Bogota

Bogota Travel Guide

Introduction to Bogota

While Bogota is only located four degrees north of the equator, those flying into this Colombian city will be shocked at the bracing coolness that awaits them the second they step off the plane.

That won’t be the only thing that surprises them though, as the modernity of this capital city and its historic quarter will go a long way in erasing the mental image of a city teetering on the edge of collapse, as it was viewed during the worst of the drug wars that rocked Colombia twenty years ago.

Crime may still be a bit of a problem in some areas (don’t go flashing your cash and jewelry for everyone to see), but for the vast majority of visitors, Bogota will be a bold first impression in a country full of pleasant surprises.

Cultural Attractions in Bogota

One of the most dazzling attractions you can visit in Bogota is the Museo del Oro. With over 55,000 pieces gathered from various archaeological sites all over Colombia, it is easily one of the most comprehensive museums of its kind in the world.

Scores of Pre-Columbian civilizations crafted elaborate works of art from one of the most transfixing metals on the planet, which quickly made them targets of the technologically advanced Spanish once they arrived in the New World starting in the late fifteenth century.

While the tragedy of that time is one component to the story of the artifacts that exist in this museum, one can get a sense of the sophisticated nature of these societies by looking at the intricate detail that the artisans poured into pieces and sculptures.

While these artifacts were viewed as little more than items of wealth in the eyes of the Spanish conquistadors, they played a far more spiritual role for the locals, as they were typically used during rituals. One of those ceremonies saw these items thrown into the Laguna de Guatavita near the town of Pasca, an act that would likely induce a great deal of confusion in the eyes of outsiders, then and now.

Even if you aren’t into the historical and cultural aspects behind the artifacts in this museum, the beauty of these works of art is reason enough to pay the Museo del Oro a visit.

If you are into the visual arts, one place that you need to make time in your travel itinerary is Museo Botero. This institution is home to one of Latin America’s most comprehensive visual art collections, with many of the paintings hanging on the walls belonging to the likes of Claude Monet, Pablo Picasso, and Salvador Dali.

With over 50,000 visits per year, this museum can get busy at peak times, usually during the weekends and during school holidays; with this in mind, plan your visit at an appropriate time.

There are many spectacular churches and cathedrals located within the boundaries of Bogota, but if you are short on time, one place that you should definitely not miss is Iglesia de San Francisco. Built about four hundred years ago, this church is easily the oldest Christian place of worship within the bounds of Colombia’s capital city.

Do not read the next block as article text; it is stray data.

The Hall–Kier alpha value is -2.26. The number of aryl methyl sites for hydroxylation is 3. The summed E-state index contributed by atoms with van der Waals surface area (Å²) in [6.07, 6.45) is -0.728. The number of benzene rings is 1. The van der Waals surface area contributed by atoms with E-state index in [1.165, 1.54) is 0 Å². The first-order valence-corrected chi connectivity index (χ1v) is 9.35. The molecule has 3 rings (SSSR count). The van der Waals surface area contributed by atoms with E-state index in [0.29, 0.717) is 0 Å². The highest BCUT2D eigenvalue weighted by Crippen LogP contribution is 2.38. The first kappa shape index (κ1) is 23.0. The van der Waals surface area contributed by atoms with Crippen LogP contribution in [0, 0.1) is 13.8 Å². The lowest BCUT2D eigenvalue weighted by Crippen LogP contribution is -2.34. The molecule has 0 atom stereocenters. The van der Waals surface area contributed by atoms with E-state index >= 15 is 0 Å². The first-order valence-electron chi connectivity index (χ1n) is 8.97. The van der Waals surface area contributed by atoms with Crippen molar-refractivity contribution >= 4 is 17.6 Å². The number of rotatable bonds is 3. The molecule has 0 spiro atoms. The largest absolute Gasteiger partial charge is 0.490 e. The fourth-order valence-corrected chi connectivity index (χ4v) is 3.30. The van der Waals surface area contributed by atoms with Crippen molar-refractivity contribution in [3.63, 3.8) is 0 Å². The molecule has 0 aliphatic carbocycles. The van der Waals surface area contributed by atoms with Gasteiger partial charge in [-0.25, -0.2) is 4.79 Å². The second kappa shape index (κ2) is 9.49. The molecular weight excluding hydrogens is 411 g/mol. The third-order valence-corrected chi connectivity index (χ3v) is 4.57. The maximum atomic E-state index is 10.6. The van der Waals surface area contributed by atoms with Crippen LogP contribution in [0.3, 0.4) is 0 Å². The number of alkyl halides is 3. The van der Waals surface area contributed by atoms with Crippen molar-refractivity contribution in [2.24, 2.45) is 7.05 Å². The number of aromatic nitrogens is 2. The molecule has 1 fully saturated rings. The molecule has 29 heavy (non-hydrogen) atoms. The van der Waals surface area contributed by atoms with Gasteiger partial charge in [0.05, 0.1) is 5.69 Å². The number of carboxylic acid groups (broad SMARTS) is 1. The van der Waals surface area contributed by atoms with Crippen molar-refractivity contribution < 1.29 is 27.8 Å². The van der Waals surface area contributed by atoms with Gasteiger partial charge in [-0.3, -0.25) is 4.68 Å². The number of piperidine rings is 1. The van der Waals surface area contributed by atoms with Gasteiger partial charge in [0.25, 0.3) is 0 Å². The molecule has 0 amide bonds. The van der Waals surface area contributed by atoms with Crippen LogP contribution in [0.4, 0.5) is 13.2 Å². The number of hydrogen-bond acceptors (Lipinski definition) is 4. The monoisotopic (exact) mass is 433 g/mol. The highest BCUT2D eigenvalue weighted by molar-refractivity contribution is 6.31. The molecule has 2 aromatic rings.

It is a popular place for tourists to visit, as its Renaissance design has stood up to countless earthquakes over the centuries, and it contains a spectacular gold-plated sanctuary within.

Other Attractions in Bogota

While Bogota is a sprawling city that counts as one of the largest metropolitan areas in all of Latin America, you won’t realize it while you are within the confines of Bolivar Square. Dedicated to the memory of the revolutionary that led a continent wide resistance against Spanish colonial authorities back in the 19th century, it is a popular gathering place for many citizens of Bogota.

Ringed by a variety of important buildings including the National Capitol, where the seat of Colombia’s government is located, as well as the Palace of Justice, where Colombia’s Supreme Court sits, there is much to see during your time here.

During the holiday season, the square is home to some spectacular Christmas decorations, so be sure to drop by if you are visiting Bogota during that time.

While its location 8,500 feet above sea level means that finicky tropical plants are generally not able to grow outside, its equatorial position on the globe means that temperatures and precipitation are stable throughout the year, permitting the growth of a wide variety of plants in this unique climatic zone.

There’s no better way to witness that then to pay a visit to the Bogota Botanical Garden, as it is home to over 19,000 varieties of plants that grow here, as well as many others that exist elsewhere within the borders of Colombia.

The exterior gardens are a study in the various types of flora that thrive in Andean environments, while specifically climatised glass greenhouses are home to tropical and arid biomes that predominate in other parts of Colombia.

Finally, if you’re looking for a great place to take a panoramic shot of the entire metropolitan area of Bogota, taking a funicular up to the peak of Monserrate will give you plenty of vantage points to do just that.

When you are done taking all the pictures you can handle, this 10,400 foot peak also contains a number of other attractions that may interest you, including a church that is a site of pilgrimage for local Catholics, and restaurants that will provide you an opportunity to have an excellent Colombian meal whilst looking out over one of the area’s most spectacular viewpoints.